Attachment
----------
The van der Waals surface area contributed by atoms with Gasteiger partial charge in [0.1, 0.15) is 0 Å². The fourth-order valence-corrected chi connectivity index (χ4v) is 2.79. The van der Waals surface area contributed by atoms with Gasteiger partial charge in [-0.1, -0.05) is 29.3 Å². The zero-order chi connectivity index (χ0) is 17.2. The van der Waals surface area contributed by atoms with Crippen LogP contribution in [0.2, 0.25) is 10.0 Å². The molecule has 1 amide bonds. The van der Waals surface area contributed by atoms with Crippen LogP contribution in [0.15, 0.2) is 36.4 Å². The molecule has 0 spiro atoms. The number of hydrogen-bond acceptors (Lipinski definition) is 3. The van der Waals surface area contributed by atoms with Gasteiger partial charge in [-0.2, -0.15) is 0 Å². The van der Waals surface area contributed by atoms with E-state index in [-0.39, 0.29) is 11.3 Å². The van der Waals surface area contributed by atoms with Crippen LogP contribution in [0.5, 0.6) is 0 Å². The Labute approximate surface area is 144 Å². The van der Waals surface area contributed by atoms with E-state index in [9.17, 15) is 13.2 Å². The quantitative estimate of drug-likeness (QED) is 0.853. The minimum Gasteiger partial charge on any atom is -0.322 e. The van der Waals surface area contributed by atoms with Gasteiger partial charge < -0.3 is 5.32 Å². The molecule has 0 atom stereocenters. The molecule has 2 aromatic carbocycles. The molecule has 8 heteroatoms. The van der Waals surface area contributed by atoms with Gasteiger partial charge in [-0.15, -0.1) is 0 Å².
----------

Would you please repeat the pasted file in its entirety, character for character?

The van der Waals surface area contributed by atoms with Gasteiger partial charge in [0.1, 0.15) is 0 Å². The fourth-order valence-corrected chi connectivity index (χ4v) is 2.79. The van der Waals surface area contributed by atoms with Gasteiger partial charge in [-0.1, -0.05) is 29.3 Å². The zero-order chi connectivity index (χ0) is 17.2. The van der Waals surface area contributed by atoms with Crippen LogP contribution in [0.2, 0.25) is 10.0 Å². The molecule has 1 amide bonds. The van der Waals surface area contributed by atoms with Crippen LogP contribution in [0.15, 0.2) is 36.4 Å². The molecule has 0 spiro atoms. The number of hydrogen-bond acceptors (Lipinski definition) is 3. The van der Waals surface area contributed by atoms with Gasteiger partial charge in [-0.2, -0.15) is 0 Å². The van der Waals surface area contributed by atoms with E-state index in [-0.39, 0.29) is 11.3 Å². The van der Waals surface area contributed by atoms with Crippen LogP contribution in [0.5, 0.6) is 0 Å². The Labute approximate surface area is 144 Å². The van der Waals surface area contributed by atoms with E-state index in [9.17, 15) is 13.2 Å². The quantitative estimate of drug-likeness (QED) is 0.853. The minimum Gasteiger partial charge on any atom is -0.322 e. The van der Waals surface area contributed by atoms with Gasteiger partial charge < -0.3 is 5.32 Å². The molecule has 0 atom stereocenters. The molecule has 2 aromatic carbocycles. The molecule has 8 heteroatoms. The van der Waals surface area contributed by atoms with Gasteiger partial charge in [-0.15, -0.1) is 0 Å².